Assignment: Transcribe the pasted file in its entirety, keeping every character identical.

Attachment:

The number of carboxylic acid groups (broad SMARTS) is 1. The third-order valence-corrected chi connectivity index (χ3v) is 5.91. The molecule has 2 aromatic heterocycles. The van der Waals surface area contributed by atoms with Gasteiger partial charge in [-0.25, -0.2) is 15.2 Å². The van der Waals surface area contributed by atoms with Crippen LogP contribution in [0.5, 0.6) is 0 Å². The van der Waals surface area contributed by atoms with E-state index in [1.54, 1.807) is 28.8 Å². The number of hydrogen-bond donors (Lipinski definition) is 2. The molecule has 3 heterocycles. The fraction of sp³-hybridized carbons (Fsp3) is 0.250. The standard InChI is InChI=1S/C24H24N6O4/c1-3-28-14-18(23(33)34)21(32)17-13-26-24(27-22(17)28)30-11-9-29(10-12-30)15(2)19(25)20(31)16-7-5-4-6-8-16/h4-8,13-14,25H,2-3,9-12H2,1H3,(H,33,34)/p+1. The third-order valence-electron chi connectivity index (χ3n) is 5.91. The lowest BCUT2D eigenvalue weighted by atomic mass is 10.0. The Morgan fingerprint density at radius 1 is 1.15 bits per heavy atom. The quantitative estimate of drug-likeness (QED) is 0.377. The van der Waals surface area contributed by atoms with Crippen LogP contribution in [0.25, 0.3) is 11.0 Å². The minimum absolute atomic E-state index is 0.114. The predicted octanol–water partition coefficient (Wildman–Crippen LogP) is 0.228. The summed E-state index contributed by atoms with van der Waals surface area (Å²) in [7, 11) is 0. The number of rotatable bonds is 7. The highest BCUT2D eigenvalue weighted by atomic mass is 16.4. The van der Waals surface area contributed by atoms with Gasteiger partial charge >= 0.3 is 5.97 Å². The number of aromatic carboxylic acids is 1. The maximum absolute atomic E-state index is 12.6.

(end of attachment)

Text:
The number of carboxylic acid groups (broad SMARTS) is 1. The third-order valence-corrected chi connectivity index (χ3v) is 5.91. The molecule has 2 aromatic heterocycles. The van der Waals surface area contributed by atoms with Gasteiger partial charge in [-0.25, -0.2) is 15.2 Å². The van der Waals surface area contributed by atoms with Crippen LogP contribution in [0.5, 0.6) is 0 Å². The van der Waals surface area contributed by atoms with E-state index in [1.54, 1.807) is 28.8 Å². The number of hydrogen-bond donors (Lipinski definition) is 2. The molecule has 3 heterocycles. The fraction of sp³-hybridized carbons (Fsp3) is 0.250. The standard InChI is InChI=1S/C24H24N6O4/c1-3-28-14-18(23(33)34)21(32)17-13-26-24(27-22(17)28)30-11-9-29(10-12-30)15(2)19(25)20(31)16-7-5-4-6-8-16/h4-8,13-14,25H,2-3,9-12H2,1H3,(H,33,34)/p+1. The third-order valence-electron chi connectivity index (χ3n) is 5.91. The lowest BCUT2D eigenvalue weighted by atomic mass is 10.0. The Morgan fingerprint density at radius 1 is 1.15 bits per heavy atom. The quantitative estimate of drug-likeness (QED) is 0.377. The van der Waals surface area contributed by atoms with Crippen LogP contribution in [0.25, 0.3) is 11.0 Å². The minimum absolute atomic E-state index is 0.114. The predicted octanol–water partition coefficient (Wildman–Crippen LogP) is 0.228. The summed E-state index contributed by atoms with van der Waals surface area (Å²) in [7, 11) is 0. The number of rotatable bonds is 7. The highest BCUT2D eigenvalue weighted by atomic mass is 16.4. The van der Waals surface area contributed by atoms with Gasteiger partial charge >= 0.3 is 5.97 Å². The number of aromatic carboxylic acids is 1. The maximum absolute atomic E-state index is 12.6.